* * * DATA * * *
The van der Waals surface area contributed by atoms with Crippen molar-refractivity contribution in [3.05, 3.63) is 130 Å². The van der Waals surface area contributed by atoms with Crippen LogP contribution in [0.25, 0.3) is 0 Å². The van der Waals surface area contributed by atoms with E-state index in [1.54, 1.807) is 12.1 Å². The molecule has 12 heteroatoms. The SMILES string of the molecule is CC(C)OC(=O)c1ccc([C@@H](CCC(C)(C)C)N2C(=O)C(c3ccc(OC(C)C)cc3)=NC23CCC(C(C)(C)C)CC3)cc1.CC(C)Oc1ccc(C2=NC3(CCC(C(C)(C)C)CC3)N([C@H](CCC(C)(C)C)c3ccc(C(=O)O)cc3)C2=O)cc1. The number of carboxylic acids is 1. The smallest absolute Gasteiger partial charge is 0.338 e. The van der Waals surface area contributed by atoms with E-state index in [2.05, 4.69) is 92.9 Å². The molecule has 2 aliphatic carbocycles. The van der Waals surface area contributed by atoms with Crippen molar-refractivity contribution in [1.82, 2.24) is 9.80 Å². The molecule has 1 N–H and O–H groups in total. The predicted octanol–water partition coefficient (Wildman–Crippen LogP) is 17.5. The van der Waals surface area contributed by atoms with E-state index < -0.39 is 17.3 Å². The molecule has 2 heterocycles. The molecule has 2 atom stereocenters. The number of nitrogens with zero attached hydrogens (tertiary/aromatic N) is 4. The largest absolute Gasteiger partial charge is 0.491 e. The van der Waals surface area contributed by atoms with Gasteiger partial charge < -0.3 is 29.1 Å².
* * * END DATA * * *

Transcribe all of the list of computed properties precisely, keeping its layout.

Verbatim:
The van der Waals surface area contributed by atoms with Crippen molar-refractivity contribution in [3.05, 3.63) is 130 Å². The van der Waals surface area contributed by atoms with Crippen LogP contribution in [0.25, 0.3) is 0 Å². The van der Waals surface area contributed by atoms with E-state index in [1.54, 1.807) is 12.1 Å². The molecule has 12 heteroatoms. The SMILES string of the molecule is CC(C)OC(=O)c1ccc([C@@H](CCC(C)(C)C)N2C(=O)C(c3ccc(OC(C)C)cc3)=NC23CCC(C(C)(C)C)CC3)cc1.CC(C)Oc1ccc(C2=NC3(CCC(C(C)(C)C)CC3)N([C@H](CCC(C)(C)C)c3ccc(C(=O)O)cc3)C2=O)cc1. The number of carboxylic acids is 1. The smallest absolute Gasteiger partial charge is 0.338 e. The van der Waals surface area contributed by atoms with E-state index in [2.05, 4.69) is 92.9 Å². The molecule has 2 aliphatic carbocycles. The van der Waals surface area contributed by atoms with Crippen molar-refractivity contribution in [1.82, 2.24) is 9.80 Å². The molecule has 1 N–H and O–H groups in total. The predicted octanol–water partition coefficient (Wildman–Crippen LogP) is 17.5. The van der Waals surface area contributed by atoms with E-state index < -0.39 is 17.3 Å². The molecule has 2 heterocycles. The molecule has 2 atom stereocenters. The number of nitrogens with zero attached hydrogens (tertiary/aromatic N) is 4. The largest absolute Gasteiger partial charge is 0.491 e. The van der Waals surface area contributed by atoms with Gasteiger partial charge < -0.3 is 29.1 Å².